Exercise is very important in the treatment of RA. Your chiropodist can provide recommendations specific to you, upon analysis of your feet.


What is a Bunion?

A bunion (also referred to as hallux valgus or hallux abducto valgus) is often described as a bump on the side of the big toe. However, the visible bump on the toe is reflective of changes to the bone framework of the front part of the foot. The big toe leans into the second toe, rather ten pointing straight ahead. This throws the bones out of alignment, producing a bunion, noted as a bump.

Bunions are a progressive disorder. They begin with a leaning of the big toe, gradually changing the angle of the bones over the years and slowly producing the characteristic bump, which becomes increasingly prominent. Symptoms usually appear at later stages, although some people never have symptoms.


Although bunions themselves are not inherited, a certain foot type which is inherited can make a certain person more prone to developing bunions. With the progressive nature of bunions, people can develop any of the symptoms listed below as the condition gets worse. While wearing shoes that crowd the toes together won’t create bunions, it can make the deformity of the toes progressively worse, allowing for symptoms to appear sooner.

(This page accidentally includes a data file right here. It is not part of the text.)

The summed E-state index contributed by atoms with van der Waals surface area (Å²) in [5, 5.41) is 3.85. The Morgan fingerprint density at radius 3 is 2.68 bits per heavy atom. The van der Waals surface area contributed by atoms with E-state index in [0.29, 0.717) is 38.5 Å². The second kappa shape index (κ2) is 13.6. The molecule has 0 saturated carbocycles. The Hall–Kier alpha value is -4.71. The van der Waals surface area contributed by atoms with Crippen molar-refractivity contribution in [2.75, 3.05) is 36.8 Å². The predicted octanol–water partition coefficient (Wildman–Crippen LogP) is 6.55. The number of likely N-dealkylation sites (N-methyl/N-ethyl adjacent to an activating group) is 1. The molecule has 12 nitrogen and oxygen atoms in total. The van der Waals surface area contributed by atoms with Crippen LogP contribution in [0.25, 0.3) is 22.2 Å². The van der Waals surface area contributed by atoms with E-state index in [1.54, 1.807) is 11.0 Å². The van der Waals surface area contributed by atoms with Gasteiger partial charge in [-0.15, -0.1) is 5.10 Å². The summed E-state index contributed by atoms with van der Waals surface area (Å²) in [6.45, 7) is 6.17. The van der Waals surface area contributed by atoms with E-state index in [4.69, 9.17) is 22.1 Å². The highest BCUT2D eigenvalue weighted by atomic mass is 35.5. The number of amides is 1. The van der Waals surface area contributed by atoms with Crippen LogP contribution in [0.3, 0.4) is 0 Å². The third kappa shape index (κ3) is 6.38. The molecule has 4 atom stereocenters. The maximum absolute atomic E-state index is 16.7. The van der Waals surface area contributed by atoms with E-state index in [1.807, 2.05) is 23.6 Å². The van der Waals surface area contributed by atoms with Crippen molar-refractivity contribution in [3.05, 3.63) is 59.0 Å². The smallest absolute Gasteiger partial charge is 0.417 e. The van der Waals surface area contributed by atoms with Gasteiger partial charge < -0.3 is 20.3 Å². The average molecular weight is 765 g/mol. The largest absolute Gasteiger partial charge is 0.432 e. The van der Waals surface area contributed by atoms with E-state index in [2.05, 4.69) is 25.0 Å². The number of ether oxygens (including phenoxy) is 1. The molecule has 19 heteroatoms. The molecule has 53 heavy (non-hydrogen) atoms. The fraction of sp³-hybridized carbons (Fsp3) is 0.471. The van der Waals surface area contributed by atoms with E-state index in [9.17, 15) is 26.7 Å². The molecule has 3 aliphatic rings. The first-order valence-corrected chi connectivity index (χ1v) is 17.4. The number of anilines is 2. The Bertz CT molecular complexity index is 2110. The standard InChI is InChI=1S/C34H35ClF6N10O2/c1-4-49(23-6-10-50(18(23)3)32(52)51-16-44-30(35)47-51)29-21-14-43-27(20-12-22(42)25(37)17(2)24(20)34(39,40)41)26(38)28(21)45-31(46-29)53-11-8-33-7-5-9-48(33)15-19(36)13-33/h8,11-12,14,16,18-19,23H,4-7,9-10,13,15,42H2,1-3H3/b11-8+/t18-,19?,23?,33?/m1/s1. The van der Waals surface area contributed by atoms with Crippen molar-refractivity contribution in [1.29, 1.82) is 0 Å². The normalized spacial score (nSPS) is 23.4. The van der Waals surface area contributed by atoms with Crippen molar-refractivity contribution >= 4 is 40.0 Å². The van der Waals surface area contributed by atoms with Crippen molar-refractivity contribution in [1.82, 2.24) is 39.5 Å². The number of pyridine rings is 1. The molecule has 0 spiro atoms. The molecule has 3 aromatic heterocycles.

Symptoms, which occur at the site of the bunion, may include:

  • Pain or soreness
  • Inflammation and redness
  • A burning sensation
  • Possible numbness

Symptoms occur most often when wearing shoes that crowd the toes, such as shoes with a tight toe box or high heels. This may explain why women are more likely to have symptoms than men. In addition, spending long periods of time on your feet can worsen the symptoms of bunions.

Non-Surgical Treatment

Sometimes observation of the bunion is all that’s needed. To reduce the chance of damage to the joint, periodic evaluation by the chiropodist is recommended.

In many other cases, however, some type of treatment is needed. Early treatments are aimed at easing the pain of bunions, but they won’t reverse the deformity itself. These include:

  • Changes in shoewear. Wearing the right kind of shoes is very important. Choose shoes that have a wide toe box and forgo those with pointed toes or high heels which may aggravate the condition.
  • Padding. Pads placed over the area of the bunion can help minimize pain.
  • Activity modifications. Avoid activity that causes bunion pain, including standing for long periods of time.
  • Medications. Oral nonsteroidal anti-inflammatory drugs (NSAIDs), such as ibuprofen, may be recommended to reduce pain and inflammation.
  • Icing. Applying an ice pack several times a day helps reduce inflammation and pain.
  • Injection therapy. Although rarely used in bunion treatment, injections of corticosteroids may be useful in treating the inflamed bursa (fluid-filled sac located around a joint) sometimes seen with bunions.